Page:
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A Fresh Approach To Talent Acquisition

August 13, 2018

The latest quarterly Labour Market Outlook from the CIPD intimates that labour and skills shortages are having an impact on recruitment, with employers reporting a significant drop in both the quantity and the suitability of candidates.

As with many challenges facing us today this is, in part, being blamed on the ‘Brexit factor’, with falling numbers of EU nationals entering the UK.

However, this is not the whole story.

Employers told the CIPD that while demand for staff remains strong, supply is way off the pace, and the constriction of the labour market is impacting on recruitment. When compared with summer of last year, the number of applications per vacancy has plummeted, across the board.

To put this in figures, the average number of applications made for medium-skilled vacancies this year has been 10, compared with 19 last year. Organisations questioned by the CIPD said that the proportion of what they deemed to be ‘hard to fill' vacancies, had increased by 10% in just three months.

Make no mistake, this is a serious problem - there are obvious knock-on effects in terms of productivity and bottom line. So what can employers do to mitigate the effects of this trend?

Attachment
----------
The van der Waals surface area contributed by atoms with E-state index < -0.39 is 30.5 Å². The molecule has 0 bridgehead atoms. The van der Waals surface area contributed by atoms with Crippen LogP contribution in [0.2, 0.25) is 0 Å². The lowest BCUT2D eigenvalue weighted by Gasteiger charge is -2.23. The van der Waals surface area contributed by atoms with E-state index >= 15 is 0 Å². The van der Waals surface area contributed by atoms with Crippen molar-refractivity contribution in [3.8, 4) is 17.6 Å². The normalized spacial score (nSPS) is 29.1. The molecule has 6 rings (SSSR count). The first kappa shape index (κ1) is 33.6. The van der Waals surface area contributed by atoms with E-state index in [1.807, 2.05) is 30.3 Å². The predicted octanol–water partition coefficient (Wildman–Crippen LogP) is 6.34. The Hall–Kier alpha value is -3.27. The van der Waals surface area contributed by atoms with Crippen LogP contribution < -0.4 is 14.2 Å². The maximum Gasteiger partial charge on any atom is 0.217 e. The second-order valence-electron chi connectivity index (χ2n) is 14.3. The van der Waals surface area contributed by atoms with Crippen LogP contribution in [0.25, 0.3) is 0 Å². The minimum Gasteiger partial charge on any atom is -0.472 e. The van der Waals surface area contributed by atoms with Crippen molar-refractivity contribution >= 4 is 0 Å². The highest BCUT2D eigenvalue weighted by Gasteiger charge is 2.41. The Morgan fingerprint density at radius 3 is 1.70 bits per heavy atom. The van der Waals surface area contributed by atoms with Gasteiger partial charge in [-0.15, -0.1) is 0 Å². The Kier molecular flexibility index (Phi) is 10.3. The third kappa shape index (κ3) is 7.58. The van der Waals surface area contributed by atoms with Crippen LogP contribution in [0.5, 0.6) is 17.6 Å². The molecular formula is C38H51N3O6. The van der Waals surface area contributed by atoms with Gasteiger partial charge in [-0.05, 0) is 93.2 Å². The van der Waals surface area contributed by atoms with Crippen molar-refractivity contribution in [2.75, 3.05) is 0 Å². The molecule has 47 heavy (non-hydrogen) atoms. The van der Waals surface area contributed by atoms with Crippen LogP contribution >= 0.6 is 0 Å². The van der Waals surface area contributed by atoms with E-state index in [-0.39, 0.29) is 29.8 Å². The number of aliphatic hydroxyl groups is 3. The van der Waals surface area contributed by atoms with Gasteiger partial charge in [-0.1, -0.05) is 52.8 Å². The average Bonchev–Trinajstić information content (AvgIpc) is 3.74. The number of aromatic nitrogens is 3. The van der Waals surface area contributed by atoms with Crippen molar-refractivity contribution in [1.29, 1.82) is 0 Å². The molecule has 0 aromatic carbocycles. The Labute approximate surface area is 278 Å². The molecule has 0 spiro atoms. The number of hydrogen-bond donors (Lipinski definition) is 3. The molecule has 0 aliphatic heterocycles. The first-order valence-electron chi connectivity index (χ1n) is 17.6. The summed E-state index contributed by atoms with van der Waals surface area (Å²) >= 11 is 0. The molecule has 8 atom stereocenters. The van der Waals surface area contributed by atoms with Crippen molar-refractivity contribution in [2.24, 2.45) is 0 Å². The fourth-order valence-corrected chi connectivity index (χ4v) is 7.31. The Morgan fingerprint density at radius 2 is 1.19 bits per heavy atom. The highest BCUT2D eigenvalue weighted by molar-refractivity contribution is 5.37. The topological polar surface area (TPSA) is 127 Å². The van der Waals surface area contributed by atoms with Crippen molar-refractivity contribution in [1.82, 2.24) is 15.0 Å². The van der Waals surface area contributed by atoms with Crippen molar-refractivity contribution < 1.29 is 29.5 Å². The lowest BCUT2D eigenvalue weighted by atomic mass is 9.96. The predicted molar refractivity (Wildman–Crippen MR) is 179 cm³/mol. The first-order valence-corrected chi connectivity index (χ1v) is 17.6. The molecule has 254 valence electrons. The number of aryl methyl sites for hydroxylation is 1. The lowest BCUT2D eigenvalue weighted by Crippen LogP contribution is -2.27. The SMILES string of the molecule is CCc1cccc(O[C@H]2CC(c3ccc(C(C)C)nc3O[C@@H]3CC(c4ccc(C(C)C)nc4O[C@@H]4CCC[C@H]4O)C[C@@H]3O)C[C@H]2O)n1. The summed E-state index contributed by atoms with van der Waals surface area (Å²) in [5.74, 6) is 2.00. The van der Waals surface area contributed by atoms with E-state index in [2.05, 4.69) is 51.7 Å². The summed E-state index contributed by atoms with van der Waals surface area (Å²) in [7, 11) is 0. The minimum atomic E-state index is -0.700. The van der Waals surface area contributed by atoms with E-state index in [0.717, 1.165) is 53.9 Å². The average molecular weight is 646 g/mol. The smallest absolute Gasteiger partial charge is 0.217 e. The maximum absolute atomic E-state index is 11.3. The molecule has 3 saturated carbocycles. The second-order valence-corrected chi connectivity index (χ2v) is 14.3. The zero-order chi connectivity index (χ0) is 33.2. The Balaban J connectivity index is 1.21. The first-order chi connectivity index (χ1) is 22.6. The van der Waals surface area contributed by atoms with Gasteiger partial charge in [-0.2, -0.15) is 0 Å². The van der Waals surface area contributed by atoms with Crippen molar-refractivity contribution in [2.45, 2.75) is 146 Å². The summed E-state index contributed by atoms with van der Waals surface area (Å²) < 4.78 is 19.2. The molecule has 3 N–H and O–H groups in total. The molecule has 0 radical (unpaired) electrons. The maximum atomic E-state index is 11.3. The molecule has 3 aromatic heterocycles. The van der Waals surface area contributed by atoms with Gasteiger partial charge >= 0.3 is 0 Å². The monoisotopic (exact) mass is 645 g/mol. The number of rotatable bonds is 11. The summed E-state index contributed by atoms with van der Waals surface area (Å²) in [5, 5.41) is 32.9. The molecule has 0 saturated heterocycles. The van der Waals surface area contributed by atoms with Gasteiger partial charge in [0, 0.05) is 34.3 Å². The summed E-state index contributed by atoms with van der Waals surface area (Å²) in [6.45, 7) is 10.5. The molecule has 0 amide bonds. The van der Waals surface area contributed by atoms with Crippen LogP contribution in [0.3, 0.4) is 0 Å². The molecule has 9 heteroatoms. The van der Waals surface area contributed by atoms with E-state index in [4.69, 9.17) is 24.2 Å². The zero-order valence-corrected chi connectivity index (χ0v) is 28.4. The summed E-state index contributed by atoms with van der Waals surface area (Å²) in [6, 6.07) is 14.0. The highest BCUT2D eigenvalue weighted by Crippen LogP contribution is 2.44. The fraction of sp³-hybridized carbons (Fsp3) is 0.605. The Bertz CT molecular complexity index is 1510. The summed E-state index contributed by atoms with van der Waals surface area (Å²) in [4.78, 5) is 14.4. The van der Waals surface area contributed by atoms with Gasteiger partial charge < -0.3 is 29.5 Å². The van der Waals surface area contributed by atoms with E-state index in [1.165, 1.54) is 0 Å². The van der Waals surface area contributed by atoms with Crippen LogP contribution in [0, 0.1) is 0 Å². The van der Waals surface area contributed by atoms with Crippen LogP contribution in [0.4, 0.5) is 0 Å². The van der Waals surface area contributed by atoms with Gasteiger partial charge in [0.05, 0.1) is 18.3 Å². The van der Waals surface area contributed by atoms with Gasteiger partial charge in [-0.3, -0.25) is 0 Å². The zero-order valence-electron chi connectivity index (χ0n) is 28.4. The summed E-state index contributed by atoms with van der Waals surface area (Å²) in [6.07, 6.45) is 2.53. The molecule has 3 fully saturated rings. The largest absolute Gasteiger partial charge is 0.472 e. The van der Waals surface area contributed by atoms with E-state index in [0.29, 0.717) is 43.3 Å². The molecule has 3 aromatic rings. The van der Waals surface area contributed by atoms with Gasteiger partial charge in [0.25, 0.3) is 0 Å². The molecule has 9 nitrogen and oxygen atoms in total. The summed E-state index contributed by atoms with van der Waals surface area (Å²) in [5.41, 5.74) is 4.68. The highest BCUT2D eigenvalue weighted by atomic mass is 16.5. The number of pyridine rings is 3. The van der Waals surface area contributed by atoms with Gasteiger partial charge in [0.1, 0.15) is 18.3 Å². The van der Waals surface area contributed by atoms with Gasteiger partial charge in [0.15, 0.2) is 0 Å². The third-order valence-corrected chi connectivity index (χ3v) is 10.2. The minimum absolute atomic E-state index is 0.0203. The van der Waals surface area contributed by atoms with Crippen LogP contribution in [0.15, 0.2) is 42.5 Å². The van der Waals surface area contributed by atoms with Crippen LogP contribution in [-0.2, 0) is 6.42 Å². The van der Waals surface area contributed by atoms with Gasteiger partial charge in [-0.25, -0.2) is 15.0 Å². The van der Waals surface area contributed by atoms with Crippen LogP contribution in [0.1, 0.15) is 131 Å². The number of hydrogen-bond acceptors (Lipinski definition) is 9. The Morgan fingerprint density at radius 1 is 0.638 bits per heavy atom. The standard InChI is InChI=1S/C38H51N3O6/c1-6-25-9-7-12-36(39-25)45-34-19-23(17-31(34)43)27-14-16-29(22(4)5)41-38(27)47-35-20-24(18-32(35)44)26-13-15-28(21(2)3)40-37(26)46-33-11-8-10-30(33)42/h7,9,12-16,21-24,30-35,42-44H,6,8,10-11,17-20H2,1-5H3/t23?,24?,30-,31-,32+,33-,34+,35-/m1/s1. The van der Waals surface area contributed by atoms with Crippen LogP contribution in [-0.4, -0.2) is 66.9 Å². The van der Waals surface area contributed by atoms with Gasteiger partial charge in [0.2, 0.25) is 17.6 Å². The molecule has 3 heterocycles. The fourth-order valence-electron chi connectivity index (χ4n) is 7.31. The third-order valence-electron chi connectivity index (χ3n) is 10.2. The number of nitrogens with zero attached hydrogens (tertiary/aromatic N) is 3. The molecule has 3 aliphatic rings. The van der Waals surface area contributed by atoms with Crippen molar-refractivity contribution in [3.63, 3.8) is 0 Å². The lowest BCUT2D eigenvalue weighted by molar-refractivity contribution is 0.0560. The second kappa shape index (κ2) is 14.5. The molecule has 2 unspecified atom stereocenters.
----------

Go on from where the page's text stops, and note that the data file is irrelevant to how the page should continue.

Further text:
How about taking a fresh approach to talent acquisition by considering a resource that remains relatively untapped? If a business is looking for exceptional engineers, logisticians, project managers, medics, chefs, or exponents of any number of other disciplines, they need look no further than veterans of the Army, Royal Navy, RAF or Marines.

FRS Managing Director Graham Brown, one of the UK’s foremost advocates for the employment of ex-military personnel, says: “In addition to their highly sought-after vocational skills, ex-Service people are blessed with an extensive set of transferrable 'soft' skills. Qualities such as communication, organisation, leadership, problem solving, and resilience, are cornerstones of the military make up.”

Aside from the training, the experience and the much-envied skills, the ex-Forces candidate market has something else to recommend it: the outlow of people from military to civilian employment isn’t subject to the same fluctuations that plague other sectors. Every year, without fail, thousands upon thousands of men and women leave the Services eager to apply their considerable talents to roles within Civvy Street.

The lesson here is clear – look beyond the traditional routes to recruiting quality staff, and you will find yourself richly rewarded.


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